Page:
According to the State Attorney report, a safety officer of the prison tested the water from the same shower two days after Rainey’s death using a meat thermometer.
“She placed thermometer probe under the running hot water for approximately one minute, and the thermometer read 160 degrees Fahrenheit,” the report states.
Later that same day, she tested the water again and it read 125 degrees Fahrenheit, the report says. According to that same officer, the water was not to exceed 120 degrees Fahrenheit.
Three days after Rainey’s death, the same safety officer sent follow-up emails advising of the temperature readings. She requested work orders and “warned staff not to use that shower,” the report says.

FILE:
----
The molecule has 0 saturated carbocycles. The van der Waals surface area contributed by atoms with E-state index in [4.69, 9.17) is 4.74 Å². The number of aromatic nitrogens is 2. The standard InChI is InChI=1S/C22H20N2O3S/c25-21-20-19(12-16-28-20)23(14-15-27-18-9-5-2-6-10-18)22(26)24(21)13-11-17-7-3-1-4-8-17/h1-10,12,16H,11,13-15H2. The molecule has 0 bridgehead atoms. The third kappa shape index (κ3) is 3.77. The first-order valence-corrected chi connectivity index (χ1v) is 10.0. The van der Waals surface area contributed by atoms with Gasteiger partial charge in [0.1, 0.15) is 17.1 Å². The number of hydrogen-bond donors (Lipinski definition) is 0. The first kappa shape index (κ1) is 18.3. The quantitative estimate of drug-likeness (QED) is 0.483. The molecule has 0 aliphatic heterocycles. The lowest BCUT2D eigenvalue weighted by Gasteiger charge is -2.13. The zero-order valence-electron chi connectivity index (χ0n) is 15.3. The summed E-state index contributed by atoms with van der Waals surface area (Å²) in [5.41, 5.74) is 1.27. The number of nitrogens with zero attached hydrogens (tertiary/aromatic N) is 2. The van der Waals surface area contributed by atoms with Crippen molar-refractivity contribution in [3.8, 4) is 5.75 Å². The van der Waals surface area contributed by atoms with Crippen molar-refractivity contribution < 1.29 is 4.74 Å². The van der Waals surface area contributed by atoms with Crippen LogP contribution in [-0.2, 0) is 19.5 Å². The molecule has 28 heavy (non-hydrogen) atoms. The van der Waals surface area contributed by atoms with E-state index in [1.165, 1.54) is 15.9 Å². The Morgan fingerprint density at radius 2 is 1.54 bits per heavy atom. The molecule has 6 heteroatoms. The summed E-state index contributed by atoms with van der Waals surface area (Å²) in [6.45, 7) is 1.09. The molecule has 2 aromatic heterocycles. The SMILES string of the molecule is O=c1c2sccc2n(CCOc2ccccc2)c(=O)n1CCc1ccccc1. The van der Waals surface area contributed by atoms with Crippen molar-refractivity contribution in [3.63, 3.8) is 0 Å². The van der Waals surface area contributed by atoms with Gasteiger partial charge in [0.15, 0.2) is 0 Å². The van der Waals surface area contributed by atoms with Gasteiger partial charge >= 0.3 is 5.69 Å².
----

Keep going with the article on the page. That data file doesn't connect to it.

The report also states that nurses who have worked at the prison stated that they never treated an inmate who complained or needed treatment for burns from a hot shower. Also, a majority of inmates told investigators “they had no knowledge about that shower being used to discipline or to torture inmates.”
The prosecutors determined that corrections officers did not commit murder or manslaughter in Rainey’s death and that taking him to the shower was appropriate under the circumstances.
“Placing an inmate who has defecated upon himself in a shower to decontaminate himself is not conduct that is criminally reckless,” they wrote. “There was no evidence of any intent to harm Rainey.”